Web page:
Over recent years we have encouraged and enhanced the understanding of Natural Capital within the industry, whether it be via bespoke CPD’s, company webinars and events, articles and publications or taking a leading role in speaking at external events for RICS, NFU, CLA, ALA and others.

More recently we have seen the influence of Natural Capital thinking embedded into emerging policy across the sector with a focus on achieving the goals of the Government’s 25 Year Environment Plan and the legal commitment to reach net zero emissions by 2050.  The forthcoming COP26 climate conference to be held in Glasgow has also brought these matters into sharp focus.

In November 2020, the Government’s Landmark Agriculture Bill passed into law.  The Bill sets out how farmers and land managers in England will be rewarded in the future with ‘public money for public goods’ – such as better air and water quality, thriving wildlife, soil health, or measures to reduce flooding and tackle the effects of climate change, under the Environmental Land Management scheme (ELMS).

This is due to be followed closely by the Environment Bill 2019-2020, however, the Bill continues to be delayed on the back of the current Covid-19 restrictions.

Following commitments in the 25 Year Environment Plan around net gain, the current iteration of the Bill proposes that all consented developments in England, with certain modest exceptions, will be mandated to deliver a biodiversity net gain of minimum 10% as against the measured baseline position. Further details can be found in our recent guidance booklet.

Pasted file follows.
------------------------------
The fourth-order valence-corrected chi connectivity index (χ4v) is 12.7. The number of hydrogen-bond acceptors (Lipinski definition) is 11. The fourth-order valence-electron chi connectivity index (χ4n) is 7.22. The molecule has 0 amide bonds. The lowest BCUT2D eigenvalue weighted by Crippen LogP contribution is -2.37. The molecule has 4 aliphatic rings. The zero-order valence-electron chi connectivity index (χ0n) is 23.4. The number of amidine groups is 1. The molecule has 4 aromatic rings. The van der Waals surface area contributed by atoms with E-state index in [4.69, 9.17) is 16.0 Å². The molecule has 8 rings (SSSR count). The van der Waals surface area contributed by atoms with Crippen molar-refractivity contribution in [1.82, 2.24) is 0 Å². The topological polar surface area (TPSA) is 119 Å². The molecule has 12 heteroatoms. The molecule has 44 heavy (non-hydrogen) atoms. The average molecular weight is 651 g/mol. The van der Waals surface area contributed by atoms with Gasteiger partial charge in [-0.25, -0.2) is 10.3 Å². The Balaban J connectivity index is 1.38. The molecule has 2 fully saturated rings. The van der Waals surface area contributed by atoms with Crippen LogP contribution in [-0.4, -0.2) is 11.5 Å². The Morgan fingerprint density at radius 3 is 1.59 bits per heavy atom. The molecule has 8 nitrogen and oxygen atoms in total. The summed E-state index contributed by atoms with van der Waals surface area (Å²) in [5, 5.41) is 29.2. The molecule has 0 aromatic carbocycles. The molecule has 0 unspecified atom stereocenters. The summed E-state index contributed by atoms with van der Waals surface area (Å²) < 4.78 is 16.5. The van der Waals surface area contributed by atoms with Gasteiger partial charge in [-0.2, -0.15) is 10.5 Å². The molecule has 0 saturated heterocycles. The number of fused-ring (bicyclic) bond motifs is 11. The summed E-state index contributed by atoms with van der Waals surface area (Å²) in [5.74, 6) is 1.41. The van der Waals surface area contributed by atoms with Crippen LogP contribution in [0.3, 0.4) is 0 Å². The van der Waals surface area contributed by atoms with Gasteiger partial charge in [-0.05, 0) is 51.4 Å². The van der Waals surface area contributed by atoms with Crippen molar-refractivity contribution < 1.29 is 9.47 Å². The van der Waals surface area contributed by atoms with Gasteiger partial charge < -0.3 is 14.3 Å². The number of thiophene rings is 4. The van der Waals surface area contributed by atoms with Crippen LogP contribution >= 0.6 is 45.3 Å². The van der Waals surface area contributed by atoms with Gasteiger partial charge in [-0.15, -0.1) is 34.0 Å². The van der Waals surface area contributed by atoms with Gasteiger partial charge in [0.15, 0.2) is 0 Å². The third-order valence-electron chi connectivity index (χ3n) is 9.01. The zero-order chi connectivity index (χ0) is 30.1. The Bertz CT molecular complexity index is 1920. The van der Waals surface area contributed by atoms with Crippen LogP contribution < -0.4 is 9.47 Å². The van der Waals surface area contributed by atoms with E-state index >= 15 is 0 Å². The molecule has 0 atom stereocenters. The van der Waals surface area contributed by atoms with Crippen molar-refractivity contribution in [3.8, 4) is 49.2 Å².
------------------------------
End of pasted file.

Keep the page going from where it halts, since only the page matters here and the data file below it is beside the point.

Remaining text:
In January 2020, Defra published an extensive suite of information under the banner “Enabling a Natural Capital Approach” (ENCA).  Full details of this approach can be found here.

However, the critical issue around Natural Capital continues to be the over-complication of the assessment of the baseline position, with a vast range of methodologies and outputs that often attribute high values with little connection to practical market opportunities and potential revenue streams or wider business opportunities.

The continued lack of certainty around the scope and value of the ELMS and the immature state of other Natural Capital and Ecosystem Services markets means that landowners and managers are reluctant to invest in developing the knowledge and understanding that will be critical in enabling them to take full advantage of the opportunities that will emerge over the coming months and years.

In light of the above, at Lockhart Garratt we have developed a unique methodology based upon over 20 years of experience in the environmental sector, to enable landowners to rapidly interrogate and understand the natural capital potential of their land holdings.

Critically this will not seek to reinvent the wheel, but seek to work closely with landowners, farmers and their key advisors who know and understand the land best.  We are able to support this with a wide suite of baseline data and to use our knowledge and experience to help evaluate pragmatic opportunities, using structures and methodologies aligned to the ENCA approach.  This can then be used to identify key areas of commercial potential, based on the maturity of emerging markets.

The core aim is to develop the collective understanding and to guide future work and investment to maximise potential returns from land in the new policy and regulatory environment.

If you would like to learn more about our methodology and discuss what the right first steps could be for you, please call either Ian Dudley or John Lockhart.

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